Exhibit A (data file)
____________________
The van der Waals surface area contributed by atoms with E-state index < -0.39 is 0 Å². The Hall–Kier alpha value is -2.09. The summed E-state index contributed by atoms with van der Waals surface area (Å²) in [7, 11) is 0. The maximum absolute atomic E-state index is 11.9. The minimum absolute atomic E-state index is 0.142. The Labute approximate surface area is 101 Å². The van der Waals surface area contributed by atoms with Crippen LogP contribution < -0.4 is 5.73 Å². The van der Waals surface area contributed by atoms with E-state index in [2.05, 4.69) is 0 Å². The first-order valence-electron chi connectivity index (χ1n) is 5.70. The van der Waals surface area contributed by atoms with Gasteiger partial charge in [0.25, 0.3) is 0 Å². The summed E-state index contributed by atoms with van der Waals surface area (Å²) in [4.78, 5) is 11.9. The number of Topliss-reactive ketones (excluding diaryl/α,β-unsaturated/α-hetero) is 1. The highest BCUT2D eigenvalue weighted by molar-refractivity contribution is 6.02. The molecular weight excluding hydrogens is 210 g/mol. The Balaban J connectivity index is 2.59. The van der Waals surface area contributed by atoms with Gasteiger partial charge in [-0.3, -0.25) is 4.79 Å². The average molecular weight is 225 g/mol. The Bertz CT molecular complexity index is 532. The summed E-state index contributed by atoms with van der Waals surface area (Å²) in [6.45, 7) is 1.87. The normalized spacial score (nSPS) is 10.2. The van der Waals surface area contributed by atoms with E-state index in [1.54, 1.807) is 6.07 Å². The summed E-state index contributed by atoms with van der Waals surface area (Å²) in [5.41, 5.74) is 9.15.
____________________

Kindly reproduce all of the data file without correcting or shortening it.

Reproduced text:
The van der Waals surface area contributed by atoms with E-state index < -0.39 is 0 Å². The Hall–Kier alpha value is -2.09. The summed E-state index contributed by atoms with van der Waals surface area (Å²) in [7, 11) is 0. The maximum absolute atomic E-state index is 11.9. The minimum absolute atomic E-state index is 0.142. The Labute approximate surface area is 101 Å². The van der Waals surface area contributed by atoms with Crippen LogP contribution < -0.4 is 5.73 Å². The van der Waals surface area contributed by atoms with E-state index in [2.05, 4.69) is 0 Å². The first-order valence-electron chi connectivity index (χ1n) is 5.70. The van der Waals surface area contributed by atoms with Gasteiger partial charge in [0.25, 0.3) is 0 Å². The summed E-state index contributed by atoms with van der Waals surface area (Å²) in [4.78, 5) is 11.9. The number of Topliss-reactive ketones (excluding diaryl/α,β-unsaturated/α-hetero) is 1. The highest BCUT2D eigenvalue weighted by molar-refractivity contribution is 6.02. The molecular weight excluding hydrogens is 210 g/mol. The Balaban J connectivity index is 2.59. The van der Waals surface area contributed by atoms with Gasteiger partial charge in [-0.3, -0.25) is 4.79 Å². The average molecular weight is 225 g/mol. The Bertz CT molecular complexity index is 532. The summed E-state index contributed by atoms with van der Waals surface area (Å²) in [6.45, 7) is 1.87. The normalized spacial score (nSPS) is 10.2. The van der Waals surface area contributed by atoms with E-state index in [1.54, 1.807) is 6.07 Å². The summed E-state index contributed by atoms with van der Waals surface area (Å²) in [5.41, 5.74) is 9.15.